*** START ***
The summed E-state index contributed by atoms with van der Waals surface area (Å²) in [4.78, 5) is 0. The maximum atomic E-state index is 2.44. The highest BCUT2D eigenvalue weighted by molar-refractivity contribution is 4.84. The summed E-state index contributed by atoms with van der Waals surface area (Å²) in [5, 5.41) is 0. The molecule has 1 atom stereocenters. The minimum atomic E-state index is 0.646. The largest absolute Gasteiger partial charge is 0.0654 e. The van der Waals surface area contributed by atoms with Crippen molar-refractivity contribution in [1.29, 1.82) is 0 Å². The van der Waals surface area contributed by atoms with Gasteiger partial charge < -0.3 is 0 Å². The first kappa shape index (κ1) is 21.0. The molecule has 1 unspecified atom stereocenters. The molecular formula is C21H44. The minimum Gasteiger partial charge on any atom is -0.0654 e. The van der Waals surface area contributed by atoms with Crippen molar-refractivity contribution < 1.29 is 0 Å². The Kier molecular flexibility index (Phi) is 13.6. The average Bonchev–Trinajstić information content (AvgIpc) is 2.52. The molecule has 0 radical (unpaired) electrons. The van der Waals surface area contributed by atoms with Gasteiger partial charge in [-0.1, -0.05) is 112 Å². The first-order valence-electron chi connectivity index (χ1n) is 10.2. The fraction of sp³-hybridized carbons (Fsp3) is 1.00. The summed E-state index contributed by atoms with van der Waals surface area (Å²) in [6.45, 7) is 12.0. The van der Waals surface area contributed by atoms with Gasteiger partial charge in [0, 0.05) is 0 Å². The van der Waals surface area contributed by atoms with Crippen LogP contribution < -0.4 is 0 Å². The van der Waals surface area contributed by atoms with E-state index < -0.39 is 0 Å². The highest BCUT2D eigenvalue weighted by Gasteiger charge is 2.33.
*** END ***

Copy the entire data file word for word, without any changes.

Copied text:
The summed E-state index contributed by atoms with van der Waals surface area (Å²) in [4.78, 5) is 0. The maximum atomic E-state index is 2.44. The highest BCUT2D eigenvalue weighted by molar-refractivity contribution is 4.84. The summed E-state index contributed by atoms with van der Waals surface area (Å²) in [5, 5.41) is 0. The molecule has 1 atom stereocenters. The minimum atomic E-state index is 0.646. The largest absolute Gasteiger partial charge is 0.0654 e. The van der Waals surface area contributed by atoms with Crippen molar-refractivity contribution in [1.29, 1.82) is 0 Å². The van der Waals surface area contributed by atoms with Gasteiger partial charge < -0.3 is 0 Å². The first kappa shape index (κ1) is 21.0. The molecule has 1 unspecified atom stereocenters. The molecular formula is C21H44. The minimum Gasteiger partial charge on any atom is -0.0654 e. The van der Waals surface area contributed by atoms with Crippen molar-refractivity contribution < 1.29 is 0 Å². The Kier molecular flexibility index (Phi) is 13.6. The average Bonchev–Trinajstić information content (AvgIpc) is 2.52. The molecule has 0 radical (unpaired) electrons. The van der Waals surface area contributed by atoms with Gasteiger partial charge in [-0.1, -0.05) is 112 Å². The first-order valence-electron chi connectivity index (χ1n) is 10.2. The fraction of sp³-hybridized carbons (Fsp3) is 1.00. The summed E-state index contributed by atoms with van der Waals surface area (Å²) in [6.45, 7) is 12.0. The van der Waals surface area contributed by atoms with Gasteiger partial charge in [0, 0.05) is 0 Å². The van der Waals surface area contributed by atoms with Crippen LogP contribution < -0.4 is 0 Å². The van der Waals surface area contributed by atoms with E-state index < -0.39 is 0 Å². The highest BCUT2D eigenvalue weighted by Gasteiger charge is 2.33.